With a name like "Death Spa" one can't be too surprised what this 80's schlock-house feature will bring to the table - but that's not where my confusion was based. I was under the impression that Death Spa fell under the category of other boredom-inducing Slashers from the era, chalking it up to be another entry filled with dumb jocks, air-headed bimbos, and a gym setting...and while this film does encompass some of those elements, the direction it headed offered me a different approach to the usual kill-or-be-killed set up; a product made possible by relatively unknown Austrian director Michael Fischa - so devoid of any form of recognition that he's gone blind from residing so deep underground. A director's popularity is by no means a sure-fire way of distinguishing their movie-making talents but if I'm to be honest with my readers, there's no mistaking that Fischa should stay far, far away from the industry with a pitiful whopper like this embarrassing entry. Allow me to entertain you with a brief synopsis.
Michael Evans is a recent widower and owner of Star Body Health Spa (quite possibly the dumbest name imaginable); a state-of-the-art training facility that's run entirely by a computer. Michael's former brother-in-law David is the lead programmer and mastermind behind this sophisticated machine; his relationship with Michael remains strained after his sister's suicide. The film opens with a young woman by the name of Laura Danders. After a brief conversation with one of her trainers she finds herself alone in the building and before locking up for the night, ventures into the shower room. A freak mishap occurs when the shower head spouts forth a toxic chemical, causing Laura to receive severe burns in addition to a temporary loss of vision. The police are quick to investigate while several suspects appear suspicious: David, the brother-in-law, who remains in charge of the computer system and Priscilla, the general manager who was placed at the scene of the accident later that night. Who is behind these bizarre happenings? Is someone targeting Michael? Can there be saboteurs on the prowl?
If Death Spa's premise alone doesn't sound laughable enough to your liking, the story takes a turn for the worse about half-way in. Themes of the supernatural, sabotage, and demonic possession are all thrown into the melting pot and result in a convoluted telling. The only instance I can see this film gaining any notoriety for being a cult 80's hit is if it was voted into such a state by the same supporters who lobbied a release for Ghoulies IV on DVD...because surely no sane individual would promote such a waste of shelf space; even dust has a more important role than Death Spa does in our universe.
Far off into the future, when we eventually destroy ourselves, an alien race will travel forth to our solar system and subsequently land on our planet. Their mission: to delve deep into our sophisticated relics. A foreign and other-worldly hand would sift through all of the clutter and retrieve a pristine-looking copy of Death Spa on VHS; an item of unknown worth to the distant travelers. In the attempt to access our supposed "archives", their advanced research will procure a device to view the 7 3/8 x 4 1/6 plastic encasement. What ensues is unspeakable - these strange beings will be faced with an hour and 28 minutes of poorly written dialog, stupid-looking special effects, and an inconclusive screenplay that any grade-schooler could have been commissioned to write via Now & Laters. Top it off with an 80's hokey soundtrack that goes nowhere in a hurry. The extraterrestrials will surmise that our race was a rather forgettable one - all thanks to the pangs of curiosity and wonderful that Michael Fischer felt when he embarked on producing this terrible film, going a step further to shamelessly employ a well-known horror icon to boost the market value. Thanks for singlehandedly bringing our civilization to its knees, Mike! I really appreciate it!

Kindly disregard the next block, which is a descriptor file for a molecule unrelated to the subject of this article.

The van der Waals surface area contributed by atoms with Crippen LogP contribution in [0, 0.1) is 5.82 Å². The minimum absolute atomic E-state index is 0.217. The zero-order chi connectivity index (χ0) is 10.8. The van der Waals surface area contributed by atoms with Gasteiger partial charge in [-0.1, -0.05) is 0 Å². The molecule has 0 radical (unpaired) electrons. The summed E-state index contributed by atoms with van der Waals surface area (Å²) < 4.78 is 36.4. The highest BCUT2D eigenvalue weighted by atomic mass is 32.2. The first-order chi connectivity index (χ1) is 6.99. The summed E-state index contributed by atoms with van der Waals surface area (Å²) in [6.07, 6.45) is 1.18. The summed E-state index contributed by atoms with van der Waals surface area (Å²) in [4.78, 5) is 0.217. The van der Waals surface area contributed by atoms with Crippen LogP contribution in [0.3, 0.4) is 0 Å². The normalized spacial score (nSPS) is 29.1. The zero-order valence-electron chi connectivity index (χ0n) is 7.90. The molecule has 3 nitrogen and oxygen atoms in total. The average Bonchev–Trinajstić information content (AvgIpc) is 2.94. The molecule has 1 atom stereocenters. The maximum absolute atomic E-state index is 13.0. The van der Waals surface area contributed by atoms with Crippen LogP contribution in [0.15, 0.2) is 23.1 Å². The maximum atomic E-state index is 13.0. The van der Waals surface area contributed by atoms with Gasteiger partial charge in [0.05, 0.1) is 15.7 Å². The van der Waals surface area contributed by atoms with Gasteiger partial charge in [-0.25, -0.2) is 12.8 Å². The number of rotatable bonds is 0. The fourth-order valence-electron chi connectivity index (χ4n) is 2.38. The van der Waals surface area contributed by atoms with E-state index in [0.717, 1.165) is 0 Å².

Some horror fans might slide down the banister when they learn that Ken Foree plays the role of Marvin - a trainer who works at the fitness center. Foree is most certainly a horror icon as far as acting goes. His most famous role is from George A. Romero's Pennsylvania-based zombie classic, Dawn of the Dead from 1978 as "Peter". Foree also received another prominent role in 1986's From Beyond; an H.P. Lovecraft short story directed by Stuart Gordon, featured alongside fellow veteran Jeffrey Combs (Dr. Herbert West from '85's Re-Animator...another Stuart Gordon classic). For those of you unfamiliar with Ken's work from the past, you may even remember him as Charlie Altamont in The Devil's Rejects.
I'll be the first to admit that I love the idolization of horror actors and actresses...I feel that these individuals are in a league of their own. Unfortunately it's people like this that are slapped on a movie cover regardless of how big their part is in a film. I'm trying desperately not to derail the point I'm making here - Foree's part in Death Spa is a small one, and even if it was more significant, the movie is too pathetic for it to matter.
What would be the proper way to conclude a review for this heap of a film? Are there are any specific plot twists or incredible endings to speak of? No. The finale might strike some people as appealing but only for a split second; almost like catching a glimpse of something interesting and colorful out of the corner of your eye, only to learn that it's a beat-up cardboard box that a gaggle of vermin have been living in.